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Bestellerprinzip: German Real Estate 101

13. August 2015

key-603339_640Bestellerprinzip and Mietpreisbremse: Germany’s tenancy law reforms, the Grand Coalition’s Mietrechtsnovellierungsgesetz (MietNovG), came into force on 01.06.2015 and brought a number of major changes, and a major dose of uncertainty, with them.

We’ve already looked at one of the biggest reforms, the Mietpreisbremse, which has given local authorities the power to impose rental controls in neighbourhoods with “overheated” housing markets.

The second major reform, and one that is starting to attract as much, if not more, press and media coverage than the Mietpreisbremse is the newly introduced Bestellerprinzip. Read on to find out about the intentions behind the new law and the impact it is already having on tenants (Mieter), landlords (Vermieter) and lettings agents (Makler).

 

He who pays the piper calls the tune…

Up until the latest reforms were introduced it was a tenant who typically ended up footing the bill for the lettings agent’s commission (Maklercourtage). The fact that agents have always typically been commissioned by landlords to advertise their vacant apartments, organise viewings, screen tenants, etc., wasn’t enough to prevent the bill for their services landing in the tenant’s letterbox. Depending on the location and size of the apartment, this could amount to a good few thousand euro. As specified in Germany’s apartment letting law (Wohnungsvermittlungsgesetz), an agent can charge a maximum of two net rents, which are referred to as Kaltmieten (literally “cold rents”), i.e. the apartment’s monthly rent, excluding utilities and shared costs, plus sales tax (Mehrwertsteuer) of 19%. This left tenants with considerable up-front costs—alongside the commission payment they would also have to pay their security deposit (Kaution), which amounted to a further three net rents, plus the other costs associated with moving home. Unsurprisingly, a lot of people pointed out that the system was unfair and eventually their complaints were heard by Angela Merkel’s coalition government.

 

Clear intentions, clearer warnings

The Bestellerprinzip fundamentally changes this arrangement and enshrines in law the principle that whoever appoints the lettings agent is responsible for paying the agent’s commission. Sounds fair enough, you might think. In any case, whatever extra costs the landlord is subject to will just be added to the tenant’s rent and spread over a number of years, won’t they? This is how you would expect it to play out, but with Mietpreisbremse rent controls introduced at the same time, landlords won’t always have this option to recoup the additional costs.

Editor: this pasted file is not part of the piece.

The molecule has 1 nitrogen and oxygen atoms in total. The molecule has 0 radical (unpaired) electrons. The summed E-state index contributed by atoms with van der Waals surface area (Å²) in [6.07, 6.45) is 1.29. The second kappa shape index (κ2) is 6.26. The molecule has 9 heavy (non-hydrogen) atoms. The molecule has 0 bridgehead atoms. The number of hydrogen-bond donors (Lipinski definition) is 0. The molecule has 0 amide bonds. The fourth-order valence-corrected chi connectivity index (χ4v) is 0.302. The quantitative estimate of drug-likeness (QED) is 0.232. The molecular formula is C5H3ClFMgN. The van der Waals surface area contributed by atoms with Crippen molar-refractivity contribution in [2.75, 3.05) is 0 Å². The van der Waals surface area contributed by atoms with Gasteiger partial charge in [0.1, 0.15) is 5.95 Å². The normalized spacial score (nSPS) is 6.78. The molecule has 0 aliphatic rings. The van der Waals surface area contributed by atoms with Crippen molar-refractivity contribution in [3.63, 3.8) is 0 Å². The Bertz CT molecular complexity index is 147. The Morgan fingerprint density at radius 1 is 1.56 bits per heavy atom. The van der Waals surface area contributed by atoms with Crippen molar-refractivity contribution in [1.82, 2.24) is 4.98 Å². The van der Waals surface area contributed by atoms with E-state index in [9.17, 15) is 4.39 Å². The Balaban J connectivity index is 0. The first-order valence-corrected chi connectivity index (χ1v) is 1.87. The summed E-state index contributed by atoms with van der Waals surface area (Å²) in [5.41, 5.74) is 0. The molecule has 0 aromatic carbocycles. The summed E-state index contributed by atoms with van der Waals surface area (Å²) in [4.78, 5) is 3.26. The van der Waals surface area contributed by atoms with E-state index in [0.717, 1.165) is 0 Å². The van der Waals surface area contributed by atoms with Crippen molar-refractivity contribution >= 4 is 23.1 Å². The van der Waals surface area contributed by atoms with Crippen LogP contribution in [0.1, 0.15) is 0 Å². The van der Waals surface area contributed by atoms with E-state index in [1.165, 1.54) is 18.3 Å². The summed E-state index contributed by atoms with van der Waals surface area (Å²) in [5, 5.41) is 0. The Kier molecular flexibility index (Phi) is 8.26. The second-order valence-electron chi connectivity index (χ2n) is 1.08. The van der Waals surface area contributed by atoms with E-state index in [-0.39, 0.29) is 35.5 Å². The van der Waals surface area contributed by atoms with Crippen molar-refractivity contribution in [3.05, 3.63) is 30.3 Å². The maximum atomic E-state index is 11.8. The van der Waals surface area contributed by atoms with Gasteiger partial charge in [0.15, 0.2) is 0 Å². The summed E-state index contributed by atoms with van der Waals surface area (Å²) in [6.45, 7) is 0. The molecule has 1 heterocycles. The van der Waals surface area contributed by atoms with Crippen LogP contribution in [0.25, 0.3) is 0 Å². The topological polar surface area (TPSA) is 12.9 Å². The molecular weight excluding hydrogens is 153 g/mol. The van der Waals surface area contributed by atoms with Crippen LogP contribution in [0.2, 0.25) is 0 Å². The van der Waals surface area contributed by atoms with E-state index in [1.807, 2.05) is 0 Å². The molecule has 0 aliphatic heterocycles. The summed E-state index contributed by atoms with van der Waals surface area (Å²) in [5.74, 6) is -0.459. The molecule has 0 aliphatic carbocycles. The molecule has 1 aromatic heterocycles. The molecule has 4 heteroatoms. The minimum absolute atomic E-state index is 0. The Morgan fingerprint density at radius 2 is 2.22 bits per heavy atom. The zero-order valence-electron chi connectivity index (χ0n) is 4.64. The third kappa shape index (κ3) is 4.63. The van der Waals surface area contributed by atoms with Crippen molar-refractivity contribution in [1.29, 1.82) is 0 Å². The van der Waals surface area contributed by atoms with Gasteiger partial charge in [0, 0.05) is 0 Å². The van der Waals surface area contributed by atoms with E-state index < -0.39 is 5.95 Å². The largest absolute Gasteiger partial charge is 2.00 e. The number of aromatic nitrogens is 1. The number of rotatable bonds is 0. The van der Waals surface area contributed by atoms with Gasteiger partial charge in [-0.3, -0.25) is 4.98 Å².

The government was warned and lobbied (and then warned and lobbied some more) against introducing this reform. Lettings agents predicted that their businesses could collapse as a result of landlords deciding to find their own tenants. Agents also warned that tenants would suffer as many landlords are simply unable to offer the same high standards of service. It has been calculated that a lettings agent spends between 25-30 hours successfully marketing an apartment (including phone calls, placing ads, attending viewings, meeting prospective tenants, etc.) It’s probably unrealistic to expect a landlord to be able to devote that amount of time to the same task.

Viewings will become less convenient for potential tenants—telephone calls will go unanswered—tenants will have to do a lot more work themselves. These were common warnings made by agents and their trade associations. Unfortunately for the lettings agents, most Germans had nothing against landlords having to foot this bill, so there was little support to be found among the general public.

What people describe as “black sheep” within the profession probably didn’t help much, either. It’s difficult to support (or even have sympathy for) lettings agents when so many people have a less than positive impression of them.

 

I might as well do it myself then…